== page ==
16 16 IDS and Neural Networks Feedback Mechanism Feed-forward Networks (non-recurrent) Draws conclusion solely on its own data vector: No other data or previous results are used and no system memory. Suitable for problems where the data vectors are independent of each other. Simple to train and deploy. Recurrent Networks Result of previous decision may influence subsequence decision. Data sets need to be carefully designed to make appropriate relations between different vectors.

17 17 Research Efforts MLP – the most common NN used in IDS Based on monitored data. Anomaly Detection on user behavior analysis. As alternative approach to signature based misuse detection. Concern: when data set becomes big, accuracy goes down. Self Organizing Map – the most recent approach Applied to user behavior, applications and process analysis. Accuracy for big data sets as good as for small. Trend to use multiple technologies One technique to create data set, and NN to learn and generalize, analyze and update data set.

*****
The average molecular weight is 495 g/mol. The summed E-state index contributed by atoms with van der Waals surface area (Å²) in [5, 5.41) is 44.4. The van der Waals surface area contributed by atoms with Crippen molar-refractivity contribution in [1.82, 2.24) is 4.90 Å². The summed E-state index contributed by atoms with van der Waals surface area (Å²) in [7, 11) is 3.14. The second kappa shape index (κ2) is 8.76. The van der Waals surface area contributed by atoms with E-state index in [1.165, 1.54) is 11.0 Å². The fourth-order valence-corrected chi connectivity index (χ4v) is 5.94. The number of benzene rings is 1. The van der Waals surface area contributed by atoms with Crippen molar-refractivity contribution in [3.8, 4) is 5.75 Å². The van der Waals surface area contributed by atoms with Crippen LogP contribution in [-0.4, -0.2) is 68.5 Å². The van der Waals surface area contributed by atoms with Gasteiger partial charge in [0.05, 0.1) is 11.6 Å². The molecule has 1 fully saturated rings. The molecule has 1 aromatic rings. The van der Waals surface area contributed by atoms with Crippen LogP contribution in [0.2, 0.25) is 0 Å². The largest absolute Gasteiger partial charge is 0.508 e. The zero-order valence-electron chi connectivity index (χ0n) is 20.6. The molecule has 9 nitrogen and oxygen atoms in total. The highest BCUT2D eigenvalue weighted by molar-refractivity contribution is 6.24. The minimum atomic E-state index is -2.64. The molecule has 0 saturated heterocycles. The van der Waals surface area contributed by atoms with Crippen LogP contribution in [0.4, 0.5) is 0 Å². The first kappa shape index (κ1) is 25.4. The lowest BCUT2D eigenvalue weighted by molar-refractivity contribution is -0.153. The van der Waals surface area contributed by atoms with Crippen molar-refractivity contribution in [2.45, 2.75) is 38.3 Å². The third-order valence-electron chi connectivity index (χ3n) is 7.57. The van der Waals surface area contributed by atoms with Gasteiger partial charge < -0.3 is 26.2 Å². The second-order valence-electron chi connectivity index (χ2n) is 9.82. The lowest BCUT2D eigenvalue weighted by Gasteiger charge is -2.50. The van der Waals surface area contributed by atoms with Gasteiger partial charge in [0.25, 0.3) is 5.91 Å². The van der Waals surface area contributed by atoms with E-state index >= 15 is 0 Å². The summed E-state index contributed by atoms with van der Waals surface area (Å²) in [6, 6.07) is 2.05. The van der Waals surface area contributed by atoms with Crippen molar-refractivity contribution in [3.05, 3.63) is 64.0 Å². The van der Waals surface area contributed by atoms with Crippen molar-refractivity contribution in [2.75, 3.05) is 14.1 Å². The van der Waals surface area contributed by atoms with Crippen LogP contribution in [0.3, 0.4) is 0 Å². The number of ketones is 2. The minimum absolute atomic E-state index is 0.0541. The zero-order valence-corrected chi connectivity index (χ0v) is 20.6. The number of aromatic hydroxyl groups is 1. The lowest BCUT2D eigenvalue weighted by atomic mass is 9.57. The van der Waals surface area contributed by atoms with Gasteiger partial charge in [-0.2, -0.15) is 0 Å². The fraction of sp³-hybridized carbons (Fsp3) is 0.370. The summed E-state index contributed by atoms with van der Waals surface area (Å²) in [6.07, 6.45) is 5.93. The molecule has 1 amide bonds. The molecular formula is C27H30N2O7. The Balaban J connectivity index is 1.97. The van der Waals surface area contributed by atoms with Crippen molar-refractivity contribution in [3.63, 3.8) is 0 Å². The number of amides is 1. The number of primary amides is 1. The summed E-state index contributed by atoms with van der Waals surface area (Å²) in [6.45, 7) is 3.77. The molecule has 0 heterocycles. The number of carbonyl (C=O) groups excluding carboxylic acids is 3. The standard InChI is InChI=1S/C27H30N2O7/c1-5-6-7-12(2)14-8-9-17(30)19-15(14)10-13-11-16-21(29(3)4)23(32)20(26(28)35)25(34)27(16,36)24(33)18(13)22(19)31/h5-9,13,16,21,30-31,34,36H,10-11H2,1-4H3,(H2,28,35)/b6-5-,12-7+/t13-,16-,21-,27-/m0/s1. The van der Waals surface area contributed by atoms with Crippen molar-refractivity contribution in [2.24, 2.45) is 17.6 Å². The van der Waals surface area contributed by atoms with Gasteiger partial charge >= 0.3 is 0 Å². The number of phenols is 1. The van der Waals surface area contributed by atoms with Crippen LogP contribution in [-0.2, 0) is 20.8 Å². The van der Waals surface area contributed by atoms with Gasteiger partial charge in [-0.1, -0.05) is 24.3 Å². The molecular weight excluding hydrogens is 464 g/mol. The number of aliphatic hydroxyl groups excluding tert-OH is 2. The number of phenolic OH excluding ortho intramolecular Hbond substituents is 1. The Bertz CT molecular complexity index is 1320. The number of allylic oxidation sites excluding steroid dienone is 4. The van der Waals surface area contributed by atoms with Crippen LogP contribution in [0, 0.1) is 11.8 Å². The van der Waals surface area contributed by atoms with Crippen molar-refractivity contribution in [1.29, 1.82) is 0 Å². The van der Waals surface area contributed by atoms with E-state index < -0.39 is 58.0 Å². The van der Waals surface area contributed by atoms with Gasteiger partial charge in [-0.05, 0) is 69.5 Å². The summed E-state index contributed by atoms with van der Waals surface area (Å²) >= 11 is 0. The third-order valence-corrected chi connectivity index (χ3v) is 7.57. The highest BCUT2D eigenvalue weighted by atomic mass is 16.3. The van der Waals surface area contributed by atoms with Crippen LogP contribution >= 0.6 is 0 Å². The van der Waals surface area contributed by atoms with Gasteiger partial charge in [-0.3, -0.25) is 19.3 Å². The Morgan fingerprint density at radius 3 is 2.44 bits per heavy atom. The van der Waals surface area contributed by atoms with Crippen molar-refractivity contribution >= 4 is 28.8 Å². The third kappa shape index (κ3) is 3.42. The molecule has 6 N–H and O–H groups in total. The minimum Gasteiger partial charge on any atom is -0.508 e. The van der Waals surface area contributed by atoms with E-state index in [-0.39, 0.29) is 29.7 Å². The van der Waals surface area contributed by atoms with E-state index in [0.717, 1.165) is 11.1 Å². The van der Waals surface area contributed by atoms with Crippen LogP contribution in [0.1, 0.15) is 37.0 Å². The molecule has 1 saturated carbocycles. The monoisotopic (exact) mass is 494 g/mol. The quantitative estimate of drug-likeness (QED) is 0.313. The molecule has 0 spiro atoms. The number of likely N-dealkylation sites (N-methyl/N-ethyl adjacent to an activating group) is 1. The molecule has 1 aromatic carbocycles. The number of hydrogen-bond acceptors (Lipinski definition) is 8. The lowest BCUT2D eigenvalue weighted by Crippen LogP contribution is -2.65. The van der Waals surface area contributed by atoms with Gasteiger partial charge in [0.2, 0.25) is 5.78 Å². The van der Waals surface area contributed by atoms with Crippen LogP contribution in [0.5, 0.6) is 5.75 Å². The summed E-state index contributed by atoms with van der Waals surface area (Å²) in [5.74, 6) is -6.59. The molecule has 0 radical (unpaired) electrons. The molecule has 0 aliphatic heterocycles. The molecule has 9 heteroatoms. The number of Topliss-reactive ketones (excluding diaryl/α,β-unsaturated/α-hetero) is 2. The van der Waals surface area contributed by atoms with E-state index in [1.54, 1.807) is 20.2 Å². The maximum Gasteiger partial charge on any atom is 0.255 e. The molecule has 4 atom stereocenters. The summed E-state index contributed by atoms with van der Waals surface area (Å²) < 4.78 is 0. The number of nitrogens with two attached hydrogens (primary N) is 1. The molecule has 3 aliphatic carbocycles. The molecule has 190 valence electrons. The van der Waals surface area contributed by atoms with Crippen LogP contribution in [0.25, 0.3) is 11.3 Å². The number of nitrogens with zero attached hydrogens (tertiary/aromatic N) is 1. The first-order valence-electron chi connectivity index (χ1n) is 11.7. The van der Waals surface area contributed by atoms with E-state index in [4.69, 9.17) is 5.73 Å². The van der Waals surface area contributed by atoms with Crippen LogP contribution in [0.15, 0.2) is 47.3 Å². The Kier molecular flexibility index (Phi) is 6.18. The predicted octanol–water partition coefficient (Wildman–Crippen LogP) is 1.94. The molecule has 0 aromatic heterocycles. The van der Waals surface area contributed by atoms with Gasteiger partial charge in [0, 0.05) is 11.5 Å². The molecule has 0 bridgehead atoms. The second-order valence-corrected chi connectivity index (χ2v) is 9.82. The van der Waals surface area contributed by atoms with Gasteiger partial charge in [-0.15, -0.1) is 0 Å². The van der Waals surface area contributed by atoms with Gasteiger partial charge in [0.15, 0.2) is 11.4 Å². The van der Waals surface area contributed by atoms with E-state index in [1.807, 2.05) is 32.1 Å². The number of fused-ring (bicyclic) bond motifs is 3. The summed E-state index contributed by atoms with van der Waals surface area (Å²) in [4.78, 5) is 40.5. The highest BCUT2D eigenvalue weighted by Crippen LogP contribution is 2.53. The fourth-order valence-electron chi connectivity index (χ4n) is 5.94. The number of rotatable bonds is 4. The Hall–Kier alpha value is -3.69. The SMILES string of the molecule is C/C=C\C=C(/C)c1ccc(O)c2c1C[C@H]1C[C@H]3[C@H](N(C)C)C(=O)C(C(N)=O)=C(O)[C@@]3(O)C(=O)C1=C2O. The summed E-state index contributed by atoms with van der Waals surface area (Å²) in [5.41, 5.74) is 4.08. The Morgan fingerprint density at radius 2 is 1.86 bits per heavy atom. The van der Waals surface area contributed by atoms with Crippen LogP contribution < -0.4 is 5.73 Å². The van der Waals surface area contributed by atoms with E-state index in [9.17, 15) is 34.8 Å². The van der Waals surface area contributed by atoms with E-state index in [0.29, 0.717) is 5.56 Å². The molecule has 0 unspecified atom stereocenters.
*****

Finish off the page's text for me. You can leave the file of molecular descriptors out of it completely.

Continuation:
18 18 MLP in UNIX Security The project goal: Utilize NN to problem of user anomaly detection. The system used MPL network to attempt to train and detect anomalies in real-time. The system was designed to continuously modify and adapt to its user’s normal behavior. The system’s monitoring domain: User Activity times, User login hosts, User foreign hosts, Command set, and CPU usage. It successfully detect a wide variety of anomalies on a student host in a university setting.

19 19 Host Based ID using SOM Examine session data by users on a UNIX system in search behavioral anomalies. Collects the following session data for analysis: User group, Connection type, Connection source, Connection time The collected data is preprocessed and normalized for presentation to SOM analysis engine. Engine has two levels 3-map tier which summarizes the first three input domains with respect to time. Correlates the conclusions of the first tier. Result: each user group can be examined and associated with particular user behavior.